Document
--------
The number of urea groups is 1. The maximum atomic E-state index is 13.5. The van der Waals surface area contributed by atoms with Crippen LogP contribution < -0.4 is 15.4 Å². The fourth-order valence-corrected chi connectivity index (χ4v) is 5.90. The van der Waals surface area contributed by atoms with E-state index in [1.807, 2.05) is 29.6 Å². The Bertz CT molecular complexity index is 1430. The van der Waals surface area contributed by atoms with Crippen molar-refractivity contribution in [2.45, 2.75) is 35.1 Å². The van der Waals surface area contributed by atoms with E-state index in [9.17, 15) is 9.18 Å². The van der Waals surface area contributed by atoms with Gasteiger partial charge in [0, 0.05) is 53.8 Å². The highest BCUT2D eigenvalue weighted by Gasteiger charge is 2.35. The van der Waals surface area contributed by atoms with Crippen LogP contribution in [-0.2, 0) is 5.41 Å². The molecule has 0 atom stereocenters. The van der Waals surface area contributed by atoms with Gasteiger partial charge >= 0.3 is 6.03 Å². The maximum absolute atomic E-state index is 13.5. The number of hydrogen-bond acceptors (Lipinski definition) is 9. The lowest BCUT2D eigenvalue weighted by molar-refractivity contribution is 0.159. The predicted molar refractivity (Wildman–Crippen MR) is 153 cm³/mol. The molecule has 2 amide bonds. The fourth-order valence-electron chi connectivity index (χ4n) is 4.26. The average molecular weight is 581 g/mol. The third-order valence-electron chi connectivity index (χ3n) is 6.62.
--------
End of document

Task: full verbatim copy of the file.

The number of urea groups is 1. The maximum atomic E-state index is 13.5. The van der Waals surface area contributed by atoms with Crippen LogP contribution < -0.4 is 15.4 Å². The fourth-order valence-corrected chi connectivity index (χ4v) is 5.90. The van der Waals surface area contributed by atoms with E-state index in [1.807, 2.05) is 29.6 Å². The Bertz CT molecular complexity index is 1430. The van der Waals surface area contributed by atoms with Crippen molar-refractivity contribution in [2.45, 2.75) is 35.1 Å². The van der Waals surface area contributed by atoms with E-state index in [9.17, 15) is 9.18 Å². The van der Waals surface area contributed by atoms with Gasteiger partial charge in [0, 0.05) is 53.8 Å². The highest BCUT2D eigenvalue weighted by Gasteiger charge is 2.35. The van der Waals surface area contributed by atoms with Crippen LogP contribution in [-0.2, 0) is 5.41 Å². The molecule has 0 atom stereocenters. The van der Waals surface area contributed by atoms with Gasteiger partial charge >= 0.3 is 6.03 Å². The maximum absolute atomic E-state index is 13.5. The number of hydrogen-bond acceptors (Lipinski definition) is 9. The lowest BCUT2D eigenvalue weighted by molar-refractivity contribution is 0.159. The predicted molar refractivity (Wildman–Crippen MR) is 153 cm³/mol. The molecule has 2 amide bonds. The fourth-order valence-electron chi connectivity index (χ4n) is 4.26. The average molecular weight is 581 g/mol. The third-order valence-electron chi connectivity index (χ3n) is 6.62.